Warring Amazonian Tribes have united against Brazilian Government to protect the environment
Anyone who’s watched movies, read books or played videogames knows that the enemy of your enemy is your friend. While there are probably some exceptions, we reckon that when your common enemy is way more powerful than either you or your original enemy, it’s a bona fide fact of life. That, you big bloody bewdiful legends, is exactly what the indigenous people of the Amazon reckon too. That’s why, in proper Captain Planet fashion, they’re combining their powers to fight the Brazilian government.
As you probably know, the Amazon’s been burning up at a catastrophic rate this year. With plenty of reports suggesting that the illegal burning of trees and the Brazilian government’s own plans to exploit the forest for profit are to blame, representatives of fourteen indigenous groups have put their differences aside so they can work together to raise awareness about their way of life.
Once they’d presumably gotten good and sloshed, they released a statement about their predicament: “Today we have only one enemy, which is the Brazilian government, the president of Brazil, and the invasions of non-indigenous people. We have internal fights, but to fight this government, we join.”
And, yeah, nah, they’re not mucking around. Completely aware of the fact that the Brazilian government is trying to push the narrative that these tribal groups want to abandon their way of life, they’ve released a manifesto to counteract those claims.
“We are extremely concerned about what is currently happening in Brazil. The Government says that we forest peoples want to live like all Brazilians and that we no longer need our land. But this is a lie! The Government wants to open our territories for the economic exploitation of farmers, prospectors, miners, loggers, hydroelectric dams, highways and railroads.”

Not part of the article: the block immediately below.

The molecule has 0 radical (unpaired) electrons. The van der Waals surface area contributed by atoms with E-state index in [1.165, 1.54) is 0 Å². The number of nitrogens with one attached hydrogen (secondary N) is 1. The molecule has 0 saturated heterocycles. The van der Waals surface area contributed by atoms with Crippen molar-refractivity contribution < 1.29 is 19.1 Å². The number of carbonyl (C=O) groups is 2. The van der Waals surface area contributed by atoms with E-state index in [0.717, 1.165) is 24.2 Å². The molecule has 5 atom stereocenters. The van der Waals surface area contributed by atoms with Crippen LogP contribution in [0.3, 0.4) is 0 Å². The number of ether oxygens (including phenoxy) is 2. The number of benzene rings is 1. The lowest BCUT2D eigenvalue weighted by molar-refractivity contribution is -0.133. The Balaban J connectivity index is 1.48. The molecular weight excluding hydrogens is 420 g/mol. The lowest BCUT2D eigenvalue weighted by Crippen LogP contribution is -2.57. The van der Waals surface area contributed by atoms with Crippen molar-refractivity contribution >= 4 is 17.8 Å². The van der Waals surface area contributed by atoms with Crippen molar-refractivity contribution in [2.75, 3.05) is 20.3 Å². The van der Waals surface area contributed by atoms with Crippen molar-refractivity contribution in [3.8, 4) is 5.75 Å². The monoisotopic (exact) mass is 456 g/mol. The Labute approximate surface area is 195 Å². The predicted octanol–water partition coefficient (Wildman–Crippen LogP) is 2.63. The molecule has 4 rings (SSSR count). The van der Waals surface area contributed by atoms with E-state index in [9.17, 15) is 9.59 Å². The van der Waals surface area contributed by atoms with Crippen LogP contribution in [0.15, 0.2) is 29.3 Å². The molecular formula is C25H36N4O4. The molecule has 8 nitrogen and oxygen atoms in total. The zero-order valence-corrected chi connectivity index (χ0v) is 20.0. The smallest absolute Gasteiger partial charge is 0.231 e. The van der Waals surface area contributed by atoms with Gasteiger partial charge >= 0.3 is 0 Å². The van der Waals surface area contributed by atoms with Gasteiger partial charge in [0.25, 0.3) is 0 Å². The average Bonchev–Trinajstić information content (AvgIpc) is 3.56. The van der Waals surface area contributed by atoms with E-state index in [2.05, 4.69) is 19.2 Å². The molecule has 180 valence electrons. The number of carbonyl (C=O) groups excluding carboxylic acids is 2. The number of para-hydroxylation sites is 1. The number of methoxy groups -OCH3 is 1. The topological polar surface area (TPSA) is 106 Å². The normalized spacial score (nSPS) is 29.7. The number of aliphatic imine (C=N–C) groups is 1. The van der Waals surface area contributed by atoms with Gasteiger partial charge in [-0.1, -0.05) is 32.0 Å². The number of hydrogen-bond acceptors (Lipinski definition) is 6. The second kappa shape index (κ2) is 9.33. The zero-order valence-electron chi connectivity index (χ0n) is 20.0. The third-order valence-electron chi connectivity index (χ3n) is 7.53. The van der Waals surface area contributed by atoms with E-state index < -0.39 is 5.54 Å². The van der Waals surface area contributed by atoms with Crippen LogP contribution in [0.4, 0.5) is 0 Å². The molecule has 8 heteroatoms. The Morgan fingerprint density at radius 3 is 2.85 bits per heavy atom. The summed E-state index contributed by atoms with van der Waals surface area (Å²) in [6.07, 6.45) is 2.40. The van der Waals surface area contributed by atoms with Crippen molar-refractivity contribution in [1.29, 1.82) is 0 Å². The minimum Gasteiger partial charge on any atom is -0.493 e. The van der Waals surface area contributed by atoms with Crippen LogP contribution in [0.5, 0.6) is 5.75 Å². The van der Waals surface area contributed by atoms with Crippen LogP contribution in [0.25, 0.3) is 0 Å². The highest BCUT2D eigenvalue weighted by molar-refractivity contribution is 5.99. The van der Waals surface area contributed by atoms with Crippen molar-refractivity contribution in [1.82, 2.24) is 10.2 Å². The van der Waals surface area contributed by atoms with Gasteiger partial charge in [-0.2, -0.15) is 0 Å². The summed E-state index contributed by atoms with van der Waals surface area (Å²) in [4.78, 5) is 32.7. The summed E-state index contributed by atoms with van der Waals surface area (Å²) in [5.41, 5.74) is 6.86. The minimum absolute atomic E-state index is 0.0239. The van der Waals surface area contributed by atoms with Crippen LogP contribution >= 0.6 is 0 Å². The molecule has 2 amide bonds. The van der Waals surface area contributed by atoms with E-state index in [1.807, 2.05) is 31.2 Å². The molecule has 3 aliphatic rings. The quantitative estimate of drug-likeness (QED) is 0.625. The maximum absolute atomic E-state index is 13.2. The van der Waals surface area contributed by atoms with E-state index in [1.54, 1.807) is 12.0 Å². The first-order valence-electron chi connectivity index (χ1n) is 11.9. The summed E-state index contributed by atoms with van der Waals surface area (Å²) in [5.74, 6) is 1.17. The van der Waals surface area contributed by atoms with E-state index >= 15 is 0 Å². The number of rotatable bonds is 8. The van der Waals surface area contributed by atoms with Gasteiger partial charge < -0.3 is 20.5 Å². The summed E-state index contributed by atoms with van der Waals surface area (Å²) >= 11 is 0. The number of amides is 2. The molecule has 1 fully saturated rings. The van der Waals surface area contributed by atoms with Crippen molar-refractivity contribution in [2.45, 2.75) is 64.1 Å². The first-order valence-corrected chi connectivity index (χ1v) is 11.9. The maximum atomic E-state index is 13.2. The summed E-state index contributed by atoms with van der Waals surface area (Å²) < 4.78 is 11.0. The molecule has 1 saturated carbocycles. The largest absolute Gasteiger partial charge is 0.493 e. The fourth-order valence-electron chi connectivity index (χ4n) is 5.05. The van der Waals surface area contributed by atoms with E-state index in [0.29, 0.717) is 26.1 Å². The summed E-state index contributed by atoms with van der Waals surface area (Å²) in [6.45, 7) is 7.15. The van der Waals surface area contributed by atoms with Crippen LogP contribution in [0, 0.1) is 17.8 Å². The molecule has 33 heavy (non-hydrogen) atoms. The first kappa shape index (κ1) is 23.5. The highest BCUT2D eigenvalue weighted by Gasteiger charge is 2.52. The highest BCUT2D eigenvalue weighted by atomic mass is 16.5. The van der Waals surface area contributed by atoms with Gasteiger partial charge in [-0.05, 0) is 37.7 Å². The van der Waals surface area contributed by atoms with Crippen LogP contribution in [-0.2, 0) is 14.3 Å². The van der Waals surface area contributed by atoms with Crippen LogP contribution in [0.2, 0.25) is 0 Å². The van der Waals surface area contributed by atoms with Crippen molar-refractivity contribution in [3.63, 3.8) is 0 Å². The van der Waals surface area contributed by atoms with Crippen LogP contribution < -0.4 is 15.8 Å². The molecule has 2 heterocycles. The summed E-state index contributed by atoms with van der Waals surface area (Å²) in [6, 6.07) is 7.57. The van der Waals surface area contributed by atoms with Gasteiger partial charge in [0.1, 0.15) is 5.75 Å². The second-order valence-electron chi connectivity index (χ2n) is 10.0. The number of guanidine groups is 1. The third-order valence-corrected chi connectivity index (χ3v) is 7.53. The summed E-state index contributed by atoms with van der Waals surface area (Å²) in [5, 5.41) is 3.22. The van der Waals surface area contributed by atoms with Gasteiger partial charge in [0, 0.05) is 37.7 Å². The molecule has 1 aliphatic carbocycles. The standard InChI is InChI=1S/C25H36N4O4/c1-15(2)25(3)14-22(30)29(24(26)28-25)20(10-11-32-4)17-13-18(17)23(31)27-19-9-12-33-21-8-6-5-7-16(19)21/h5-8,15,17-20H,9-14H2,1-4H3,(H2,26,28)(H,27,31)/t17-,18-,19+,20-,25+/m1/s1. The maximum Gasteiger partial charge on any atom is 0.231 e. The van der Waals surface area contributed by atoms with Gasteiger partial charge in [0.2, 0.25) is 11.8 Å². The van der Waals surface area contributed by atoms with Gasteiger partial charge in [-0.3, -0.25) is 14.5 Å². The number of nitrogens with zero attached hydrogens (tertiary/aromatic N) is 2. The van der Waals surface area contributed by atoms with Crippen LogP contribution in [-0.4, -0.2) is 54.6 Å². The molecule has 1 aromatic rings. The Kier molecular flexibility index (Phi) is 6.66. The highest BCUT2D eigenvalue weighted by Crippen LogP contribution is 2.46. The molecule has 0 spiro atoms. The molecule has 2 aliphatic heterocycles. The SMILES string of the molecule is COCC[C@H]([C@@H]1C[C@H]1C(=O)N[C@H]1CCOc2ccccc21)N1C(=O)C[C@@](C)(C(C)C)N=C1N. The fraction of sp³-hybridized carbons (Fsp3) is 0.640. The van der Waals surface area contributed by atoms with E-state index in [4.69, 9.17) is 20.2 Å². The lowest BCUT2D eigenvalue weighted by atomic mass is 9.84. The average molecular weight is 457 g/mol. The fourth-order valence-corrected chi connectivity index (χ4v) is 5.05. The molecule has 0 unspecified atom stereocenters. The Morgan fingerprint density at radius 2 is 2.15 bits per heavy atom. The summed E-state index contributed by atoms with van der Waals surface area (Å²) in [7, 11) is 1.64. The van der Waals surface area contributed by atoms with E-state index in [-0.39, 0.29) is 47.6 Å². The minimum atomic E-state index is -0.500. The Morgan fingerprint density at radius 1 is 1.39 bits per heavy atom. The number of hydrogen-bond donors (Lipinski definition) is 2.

From there, they throw the proverbial dagger into the table and basically announce that it’s their job to protect the forest:
“We are responsible for protecting the Xingu forest, which benefits the entire region and the residents of large cities, contributing to the essential climate balance for the country and the world. We want recognition and respect for our ways of life and also participate in decisions about the future of Brazil. We demand to be heard, especially about what affects us, as guaranteed by ILO Convention 169, which is law in Brazil. We will never stop being the people of Xingu, we will never leave our lands, we want to leave them to our children and grandchildren. Xingu is one.”
Final thought: It’s always bloody grouse to see first nations people knowing their rights and using them to protect their ways of life. The world would be a pretty dull place without different cultures and traditions. The fact that the people of Xingu want to save the rainforest while they fight for their culture is f**ken bonza in our books.
Just in case you missed it, here’s one of Ozzy’s latest commentary videos…Ozzy Man Reviews: Dodgy Lion Moves
Video Link: Instituto Socioambiental